Soonish by Kelly Weinersmith


What will the world of tomorrow be like? How does progress happen? And why do we not have a lunar colony already? What is the hold-up?In this smart and funny book, celebrated cartoonist Zach Weinersmith and noted researcher Dr. Kelly Weinersmith give us a snapshot of what's coming next -- from robot swarms to nuclear fusion powered-toasters. By weaving their own research, interviews with the scientists who are making these advances happen, and Za...

Details Soonish

Release DateOct 17th, 2017
PublisherPenguin Press
GenreNonfiction, Science, Technology, Sequential Art, Graphic Novels, Humor, Comics, Physics, Adult, Abandoned, Did Not Finish

Reviews Soonish

  • Marie
    This book delves into technological realms that the authors feel could see gigantic leaps in our access to and use of in the future.  This novel was written by a brother and sister pair, the former,  a celebrated cartoonist and the latter, a noted researcher.  They interviewed many scientists across various fields of study to learn about up and coming technologies.  They start each segment by explaining where we are with a certain technology,...
  • Paperclippe
    If you're a citizen of the internet, you've seen Saturday Morning Breakfast Cereal. Trust me, you have. If you think you haven't, go google "Saturday Morning Breakfast Cereal," and then be like, "Oh yeah, that," and then come back to this review.So, Zach and Kelly wrote a book.Pals, it's fantastic. So, it's funny. You were probably expecting that.So, it's got comics. You were probably expecting that.What you might not have been expecting was one ...
  • Virginia
    This is a really fun collection of ten technologies currently in R&D. The Weinersmiths combine fact and humor to create a book that's so informative and silly you'll want to read it again and again. Zach Weinersmith is the creator of Saturday Morning Breakfast Cereal, a popular geek webcomic great for fans of XKCD. His wife, Dr. Kelly Weinersmith, is an accomplished scientist whose work has been featured through many popular science venues. They ...
  • Patrick
    I was bamboozled.I read a fantastic book called “Filmish” which uses a comic-book format to discuss the history of cinema.When I saw a book called “Soonish”, which promised “a hilariously illustrated investigation into future technologies”, I imagined a science-focused “Filmish”.This was not that book.The illustrations were sparse and amateurish, the humor falls flat in most places, and although the science is accurate enough, the...
  • Jose Moa
    It is about a indeterminate but near in time future,it extrapoles but not too much already existing technologies ,for in some way depict the world of tomorrow,mainly in the biological,medical,astronautic and information and comunication tecnologies,all with its advantages and dangers,the book also explains the today situation of technologies as astronautic,nuclear fussion reactors,3D printing,augmented reality,brain-computer interfaces,sinthetic ...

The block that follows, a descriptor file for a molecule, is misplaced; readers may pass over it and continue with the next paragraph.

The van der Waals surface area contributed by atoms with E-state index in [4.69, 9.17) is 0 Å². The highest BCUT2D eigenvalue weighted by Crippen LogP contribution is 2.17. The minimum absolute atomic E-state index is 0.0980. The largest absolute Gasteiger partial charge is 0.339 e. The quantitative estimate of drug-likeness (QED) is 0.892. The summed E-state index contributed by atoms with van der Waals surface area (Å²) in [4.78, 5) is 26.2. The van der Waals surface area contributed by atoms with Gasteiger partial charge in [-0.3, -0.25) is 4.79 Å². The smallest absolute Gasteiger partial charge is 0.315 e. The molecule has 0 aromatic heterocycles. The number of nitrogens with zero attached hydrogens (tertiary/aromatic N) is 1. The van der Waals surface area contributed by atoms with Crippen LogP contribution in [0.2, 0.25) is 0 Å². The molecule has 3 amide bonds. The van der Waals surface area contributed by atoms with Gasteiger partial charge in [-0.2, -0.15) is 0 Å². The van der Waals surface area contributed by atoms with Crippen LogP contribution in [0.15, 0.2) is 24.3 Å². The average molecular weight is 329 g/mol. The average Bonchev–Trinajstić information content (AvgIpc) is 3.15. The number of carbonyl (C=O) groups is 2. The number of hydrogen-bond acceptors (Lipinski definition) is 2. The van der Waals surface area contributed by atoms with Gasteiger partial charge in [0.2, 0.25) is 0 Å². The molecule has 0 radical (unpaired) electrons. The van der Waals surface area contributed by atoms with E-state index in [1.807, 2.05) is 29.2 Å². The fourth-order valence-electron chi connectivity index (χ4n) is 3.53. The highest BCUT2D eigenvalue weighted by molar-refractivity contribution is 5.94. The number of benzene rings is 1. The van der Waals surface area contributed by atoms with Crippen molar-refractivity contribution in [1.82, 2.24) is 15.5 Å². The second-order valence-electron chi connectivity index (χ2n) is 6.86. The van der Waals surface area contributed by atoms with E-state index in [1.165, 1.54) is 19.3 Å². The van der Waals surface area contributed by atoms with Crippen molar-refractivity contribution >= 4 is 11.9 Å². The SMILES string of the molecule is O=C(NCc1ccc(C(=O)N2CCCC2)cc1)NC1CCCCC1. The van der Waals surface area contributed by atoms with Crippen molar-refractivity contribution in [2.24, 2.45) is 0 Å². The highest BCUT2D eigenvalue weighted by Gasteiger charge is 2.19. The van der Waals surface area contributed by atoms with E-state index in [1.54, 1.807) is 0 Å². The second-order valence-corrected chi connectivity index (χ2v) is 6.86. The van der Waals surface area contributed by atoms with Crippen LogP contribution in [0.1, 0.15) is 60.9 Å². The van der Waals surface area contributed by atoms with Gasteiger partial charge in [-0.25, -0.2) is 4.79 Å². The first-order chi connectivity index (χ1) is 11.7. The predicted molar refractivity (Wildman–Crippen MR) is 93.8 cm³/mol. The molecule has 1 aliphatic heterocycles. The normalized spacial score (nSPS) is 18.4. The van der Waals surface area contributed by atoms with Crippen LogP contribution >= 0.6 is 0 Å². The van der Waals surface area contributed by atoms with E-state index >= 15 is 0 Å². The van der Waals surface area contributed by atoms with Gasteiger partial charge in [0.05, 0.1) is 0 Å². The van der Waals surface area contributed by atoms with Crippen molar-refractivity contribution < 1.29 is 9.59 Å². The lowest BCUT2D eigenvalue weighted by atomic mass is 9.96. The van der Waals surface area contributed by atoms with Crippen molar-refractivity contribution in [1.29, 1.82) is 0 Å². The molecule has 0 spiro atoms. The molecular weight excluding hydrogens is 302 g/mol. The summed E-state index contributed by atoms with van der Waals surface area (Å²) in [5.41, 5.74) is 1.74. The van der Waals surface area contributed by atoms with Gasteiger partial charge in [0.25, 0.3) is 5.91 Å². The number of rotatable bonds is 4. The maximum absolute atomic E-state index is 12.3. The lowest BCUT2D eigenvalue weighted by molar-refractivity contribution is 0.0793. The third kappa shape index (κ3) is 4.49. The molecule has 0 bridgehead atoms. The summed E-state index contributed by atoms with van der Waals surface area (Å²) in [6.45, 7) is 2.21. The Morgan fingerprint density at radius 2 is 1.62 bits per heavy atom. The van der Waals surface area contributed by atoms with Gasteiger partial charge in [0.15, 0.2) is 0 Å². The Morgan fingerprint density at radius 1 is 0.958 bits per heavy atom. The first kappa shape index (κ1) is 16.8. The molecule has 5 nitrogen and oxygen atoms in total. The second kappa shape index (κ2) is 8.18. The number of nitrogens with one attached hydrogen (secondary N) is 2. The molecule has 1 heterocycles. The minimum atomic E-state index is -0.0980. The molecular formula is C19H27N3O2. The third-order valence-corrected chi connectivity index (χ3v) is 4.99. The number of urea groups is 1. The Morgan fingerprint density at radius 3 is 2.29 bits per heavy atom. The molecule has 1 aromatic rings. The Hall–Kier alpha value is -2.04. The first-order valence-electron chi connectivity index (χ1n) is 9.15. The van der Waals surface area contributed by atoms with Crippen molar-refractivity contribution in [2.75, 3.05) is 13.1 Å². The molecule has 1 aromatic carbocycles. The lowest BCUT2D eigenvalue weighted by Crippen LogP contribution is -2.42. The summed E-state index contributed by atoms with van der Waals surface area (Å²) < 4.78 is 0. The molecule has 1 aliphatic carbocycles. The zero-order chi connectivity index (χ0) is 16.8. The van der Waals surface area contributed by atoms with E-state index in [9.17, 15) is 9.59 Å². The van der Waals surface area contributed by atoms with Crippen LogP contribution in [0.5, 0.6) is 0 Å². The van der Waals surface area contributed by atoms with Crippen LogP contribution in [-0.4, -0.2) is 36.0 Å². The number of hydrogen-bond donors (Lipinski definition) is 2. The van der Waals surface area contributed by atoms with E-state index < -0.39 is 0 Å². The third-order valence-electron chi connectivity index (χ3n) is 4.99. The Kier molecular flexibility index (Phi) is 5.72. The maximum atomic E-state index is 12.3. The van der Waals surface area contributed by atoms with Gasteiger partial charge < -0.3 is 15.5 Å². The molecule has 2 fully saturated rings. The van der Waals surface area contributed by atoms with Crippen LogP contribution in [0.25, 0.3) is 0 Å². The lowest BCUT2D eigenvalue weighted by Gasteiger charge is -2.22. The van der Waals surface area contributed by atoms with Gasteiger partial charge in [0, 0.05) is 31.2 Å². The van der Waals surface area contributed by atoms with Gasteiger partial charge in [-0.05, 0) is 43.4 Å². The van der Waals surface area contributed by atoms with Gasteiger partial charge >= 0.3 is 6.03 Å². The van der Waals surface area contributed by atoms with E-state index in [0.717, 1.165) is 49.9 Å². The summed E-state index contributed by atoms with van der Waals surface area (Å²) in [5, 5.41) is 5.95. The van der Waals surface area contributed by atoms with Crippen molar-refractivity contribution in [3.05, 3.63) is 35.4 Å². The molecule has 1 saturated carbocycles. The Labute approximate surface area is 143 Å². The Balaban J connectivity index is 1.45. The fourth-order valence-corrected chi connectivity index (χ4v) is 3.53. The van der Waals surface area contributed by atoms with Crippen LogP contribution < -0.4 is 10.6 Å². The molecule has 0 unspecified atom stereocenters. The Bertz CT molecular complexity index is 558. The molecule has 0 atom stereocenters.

• Sintija Buhanovska
    "Soonish" ir grāmata, kurā autori zinātniski asprātīgā veidā pastāsta par 10 šobrīd aktuālām tehnoloģiju tendencēm, kas, iespējams, jau drīz mainīs vai vismaz ietekmēs mūsu ikdienu. No Visuma izpētes līdz iedzimtu slimību izskaušanai - tik plaša ir grāmatas tematika. Lai lasīšana būtu aizraujošāka, darbā ir gana asprātīgas karikatūras, turklāt visnotaļ sarežģītās zinātniskās idejas autori prot izklāstīt...
  • Lisa Kucharski
    Enjoyed the book and the humor involved. It's nice to see what different people are seeing as the "on the horizon" tech. It's written with humor but also explains the reality of where things are and how far they are from happening be it, costly to well... we haven't worked out all the bugs yet... hmmm.The book covers 10 "areas". 1. Space Traveling. 2. Asteroid Mining 3. Fusion Power. 4. Programmable Matter (my fave) 5. Robotic Construction. 6. Au...
  • Peter Mcloughlin
    I had problems with the layout and illustrations but that may have to do with the way I approach books. fairly good on the science with one misstep. i think she underestimates the prospects for quantum computing which might be on the verge of taking off as I write. Anyway not a book for me but that doesn't mean it is a bad book.
  • Matty-Swytla
    Well, this is a good book for people who know very little about latest technologies and developing scientific fields, but it may fall a little short for those who know more. It's still a good overview of most promising technologies and I'd recommend it, but somehow I expected a little more. I understand science had to be brought to a very simple level, but a little trust in readers wouldn't go amiss. The humour, though, didn't just fall flat but ...